I used slightly less than 2 balls (25g each) of Sirdar Firefly and 12 mm needles.  I think the colour is called Aquamarine, I bought the yarn in September and truthfully can’t remember.  Actually I think the aquamarine might be the one with greener tints to it, kinda turquoise.  Whatever.  It took way less yarn that I thought it would – going by how much was in each ball weight wise I bought four balls (and have two and a bit left) but it never occurred to me to look at how much yardage there was per ball – and this is a very light yarn.

It’s not as neat as I would like but I love it and am very glad I persevered.

I think I will probably make another scarf with the remainder as a gift for a friend.  But I think Zeeby’s Bag is probably going to be my next project.  For knitters, if you are a ravelry member look it up on there.  It’s from the Stitch n Bitch book by Debbie Stoller.


>On Monday I opened the door to let a new carer in and was greeted by the words “Do you remember me?”

I hate that question. I meet loads of people through having carers and CAB and other stuff and they always remember me and either I don’t or I do once they mention knowing me and I get a few minutes. I can meet three or four new people every time I’m at CAB but of course I’m the only person they deal with and with my disability being visually obvious I get remembered either by name or as “the disabled girl”

Anyway I looked at her and I thought she looked familiar and figured it had to be this very very occasional carer I have but haven’t had for over a year. So I said yes I remembered her.

“blah blah Sophie”.

“Sorry, what did you say?”

“Wow you really look like Sophie.”

OK, time for a rethink, it’s someone who knows my sister. ARGH

“Hi. It’s Jess isn’t it?”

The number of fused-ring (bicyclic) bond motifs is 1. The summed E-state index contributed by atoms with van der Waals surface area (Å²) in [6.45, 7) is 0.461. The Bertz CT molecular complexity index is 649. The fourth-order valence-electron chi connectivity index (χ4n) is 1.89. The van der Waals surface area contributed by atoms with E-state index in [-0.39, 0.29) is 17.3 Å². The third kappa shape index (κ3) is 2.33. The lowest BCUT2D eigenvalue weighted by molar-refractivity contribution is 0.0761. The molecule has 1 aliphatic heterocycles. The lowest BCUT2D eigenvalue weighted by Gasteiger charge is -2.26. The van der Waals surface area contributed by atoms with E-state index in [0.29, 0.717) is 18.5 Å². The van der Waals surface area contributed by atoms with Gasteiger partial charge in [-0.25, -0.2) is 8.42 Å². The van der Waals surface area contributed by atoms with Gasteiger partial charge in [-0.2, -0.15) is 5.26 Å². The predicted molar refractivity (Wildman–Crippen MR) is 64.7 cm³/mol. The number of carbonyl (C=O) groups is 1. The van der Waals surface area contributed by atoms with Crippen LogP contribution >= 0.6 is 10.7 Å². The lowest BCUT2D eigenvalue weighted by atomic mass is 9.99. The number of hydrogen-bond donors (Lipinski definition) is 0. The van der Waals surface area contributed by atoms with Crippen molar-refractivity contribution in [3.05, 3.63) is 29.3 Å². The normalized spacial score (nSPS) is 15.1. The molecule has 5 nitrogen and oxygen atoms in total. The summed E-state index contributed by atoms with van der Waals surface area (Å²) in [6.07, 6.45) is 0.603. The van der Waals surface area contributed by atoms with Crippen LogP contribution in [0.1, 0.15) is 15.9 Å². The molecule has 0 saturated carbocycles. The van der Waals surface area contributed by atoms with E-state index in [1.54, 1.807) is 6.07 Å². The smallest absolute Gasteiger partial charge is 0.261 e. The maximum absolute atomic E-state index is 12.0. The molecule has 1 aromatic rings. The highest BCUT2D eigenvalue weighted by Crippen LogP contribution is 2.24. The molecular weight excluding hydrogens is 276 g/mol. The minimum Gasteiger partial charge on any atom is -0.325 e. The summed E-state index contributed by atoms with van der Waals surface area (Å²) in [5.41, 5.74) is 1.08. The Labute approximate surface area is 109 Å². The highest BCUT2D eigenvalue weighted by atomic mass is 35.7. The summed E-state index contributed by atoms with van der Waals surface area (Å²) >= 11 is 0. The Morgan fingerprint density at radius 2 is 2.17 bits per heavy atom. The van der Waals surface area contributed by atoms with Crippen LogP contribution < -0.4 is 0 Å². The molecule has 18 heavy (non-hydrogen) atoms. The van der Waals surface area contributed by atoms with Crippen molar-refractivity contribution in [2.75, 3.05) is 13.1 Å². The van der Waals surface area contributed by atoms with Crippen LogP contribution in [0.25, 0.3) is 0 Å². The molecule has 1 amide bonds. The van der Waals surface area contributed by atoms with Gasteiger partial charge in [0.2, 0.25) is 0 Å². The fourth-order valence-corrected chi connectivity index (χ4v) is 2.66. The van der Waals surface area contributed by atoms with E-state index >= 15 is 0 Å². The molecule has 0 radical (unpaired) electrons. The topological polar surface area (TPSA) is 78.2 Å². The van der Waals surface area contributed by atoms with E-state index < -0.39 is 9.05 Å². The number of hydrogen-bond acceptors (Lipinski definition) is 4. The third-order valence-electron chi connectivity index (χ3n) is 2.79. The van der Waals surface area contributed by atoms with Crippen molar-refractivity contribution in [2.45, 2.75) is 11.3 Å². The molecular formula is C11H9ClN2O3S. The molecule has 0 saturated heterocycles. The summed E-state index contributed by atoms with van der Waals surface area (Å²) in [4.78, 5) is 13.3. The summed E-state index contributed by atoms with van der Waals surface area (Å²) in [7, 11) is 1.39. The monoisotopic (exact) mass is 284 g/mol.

She smiled and said yes and I sighed with relief that I figured it out (I HATE having to admit not knowing who people are when they know me).

I’ve had carers my own age before. I’ve had carers younger than me before. I’ve got an occasional carer now whose only a year or so older than my sister. I’ve had carers old enough to be my mum and ones old enough to be my Nan. I’ve had carers I went to school with. But for some reason have one of my sisters friends from primary school come and do care for me was really strange.

I don’t think it’s necessarily because she’s the same age as my sister… just because I remember her as someone who used to run around playing with my sister when she was a child, they used to make lots of noise and bug me, get in my way.

It’s easily 10 years since I saw her and I can’t say I’ve thought about her. But it was just hard to take her out of that box and move her to another one.

I got on well with her and I was texting Sophie trying to get her to guess who was with me. And although I don’t think she will be here regularly (she’s working during uni holidays) I’d be happy to have her back here.


I went for a walk with Soph and Milo yesterday. And Soph was telling me that Jess wrote on her facebook wall about coming to do my care. I did have to laugh.

“She wrote that she met you and was like ‘oh your sister’s lovely.’ I was like “what’s that all about?! Where’s she got that from?!”***

I love you too little sis!

***Edited to add a small disclaimer:  I just repeated that to my mum and Soph swears she never said that.  I however swear she did.  So that may or may not be true.


>I bumped into Phil on my way home from town a little while ago.  He was driving and pulled over to talk to me.  We did the how are you, how was your holiday general chat thing.  He asked if I needed something to which I went “that’s a very open question…” and he said he’d take that as a no.  And as he was leaving I said “love to Pat”.

But how strange and how hard it was not to say “how’s Stevie? Did he enjoy the trip? love to him”.

I’d been thinking about how it’s nearly a year as I was wandering back from Sainsburys but seeing Phil and thinking that… it almost hit me again, it brought it’s realness home.

How I wish things weren’t like this.

And, changing the subject slightly, I must comment on the fact that I never know what to think/say/feel when people refer to my friends with disabilities who have died as being “all better now.”  I’m not sure I like it or agree with it.

But I have knitting to finish and a new episode of Torchwood to watch so I shall leave that topic to another day.